Silver nanoparticles enhance Pseudomonas aeruginosa PAO1 biofilm detachment.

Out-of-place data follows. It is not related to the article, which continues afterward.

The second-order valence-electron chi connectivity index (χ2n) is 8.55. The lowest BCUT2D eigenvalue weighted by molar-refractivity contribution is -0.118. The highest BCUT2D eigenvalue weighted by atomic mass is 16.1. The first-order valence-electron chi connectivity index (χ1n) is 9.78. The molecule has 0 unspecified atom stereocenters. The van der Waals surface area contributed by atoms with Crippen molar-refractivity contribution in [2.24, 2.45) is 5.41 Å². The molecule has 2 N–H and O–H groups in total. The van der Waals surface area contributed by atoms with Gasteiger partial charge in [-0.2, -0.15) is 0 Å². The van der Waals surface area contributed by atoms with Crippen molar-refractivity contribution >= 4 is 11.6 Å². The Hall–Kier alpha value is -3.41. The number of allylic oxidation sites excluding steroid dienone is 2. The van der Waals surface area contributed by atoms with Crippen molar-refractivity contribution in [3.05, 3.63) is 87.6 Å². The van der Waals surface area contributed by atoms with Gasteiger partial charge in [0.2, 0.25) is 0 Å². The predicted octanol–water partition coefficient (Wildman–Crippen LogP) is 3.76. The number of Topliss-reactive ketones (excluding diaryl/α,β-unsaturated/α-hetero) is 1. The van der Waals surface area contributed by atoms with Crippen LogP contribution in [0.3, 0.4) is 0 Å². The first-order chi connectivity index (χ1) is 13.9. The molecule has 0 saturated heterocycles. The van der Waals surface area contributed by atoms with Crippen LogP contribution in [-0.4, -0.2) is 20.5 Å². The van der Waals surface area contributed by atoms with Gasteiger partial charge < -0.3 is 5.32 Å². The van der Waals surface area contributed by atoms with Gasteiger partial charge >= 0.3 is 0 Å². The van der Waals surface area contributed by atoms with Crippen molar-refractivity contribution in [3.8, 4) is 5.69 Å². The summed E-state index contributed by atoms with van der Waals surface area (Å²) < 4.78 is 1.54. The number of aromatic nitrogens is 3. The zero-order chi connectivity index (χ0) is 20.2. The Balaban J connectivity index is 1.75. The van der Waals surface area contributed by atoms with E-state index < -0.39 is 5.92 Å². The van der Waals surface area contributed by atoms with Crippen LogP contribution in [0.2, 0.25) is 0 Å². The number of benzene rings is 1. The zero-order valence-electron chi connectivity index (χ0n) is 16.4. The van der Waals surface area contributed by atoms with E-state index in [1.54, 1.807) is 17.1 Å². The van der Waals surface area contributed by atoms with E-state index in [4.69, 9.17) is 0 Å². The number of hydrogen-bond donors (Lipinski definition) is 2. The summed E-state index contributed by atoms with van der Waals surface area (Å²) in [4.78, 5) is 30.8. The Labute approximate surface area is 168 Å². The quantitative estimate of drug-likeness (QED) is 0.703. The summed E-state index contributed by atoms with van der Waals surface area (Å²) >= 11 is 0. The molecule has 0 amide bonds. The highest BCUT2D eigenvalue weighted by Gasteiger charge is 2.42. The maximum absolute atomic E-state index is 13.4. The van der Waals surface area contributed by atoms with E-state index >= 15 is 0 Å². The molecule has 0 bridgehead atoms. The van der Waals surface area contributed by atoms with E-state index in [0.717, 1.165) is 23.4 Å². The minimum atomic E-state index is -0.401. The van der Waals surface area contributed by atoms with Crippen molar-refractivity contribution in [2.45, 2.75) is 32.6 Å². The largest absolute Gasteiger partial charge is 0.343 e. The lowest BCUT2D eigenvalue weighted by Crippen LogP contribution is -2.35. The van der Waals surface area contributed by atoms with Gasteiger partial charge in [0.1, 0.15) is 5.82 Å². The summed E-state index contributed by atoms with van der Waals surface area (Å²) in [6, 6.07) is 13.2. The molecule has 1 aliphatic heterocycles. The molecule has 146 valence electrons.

Silver nanoparticles (AgNPs) with size ranging from 7 to 70 nm were synthesized using ascorbic acid-citrate seed-mediated growth approach at room temperature. The 8 nm silver particles were prepared using gallic acid in alkaline conditions and used as seed to prepare AgNPs. The presence of ascorbic acid and citrate allows the regulation of size and size distribution of the nanoparticles. The increase in free silver ion-to-seed ratio (Ag+/Ag0) resulted in the changes of particle shape from spherical to pseudo-spherical and minor cylindrical shape. Further repetitive seeding approach resulted in the formation of pseudo-spherical particles with higher polydispersity index and minor distributions of tetrahedral particles. Citrate-capped AgNPs were stable and did not agglomerate upon centrifugation. The effect of AgNPs on biofilm reduction was evaluated using static culture on 96 well microtiter plates. Results showed that AgNPs with the smallest average diameter were the most effective in the reduction of P. aeruginosa biofilm colonies, which accounted for 90% of removal. The biofilm removal activities of the nanoparticles were found to be concentration independent particularly for the concentration within the range of 80 to 200 µg/ml.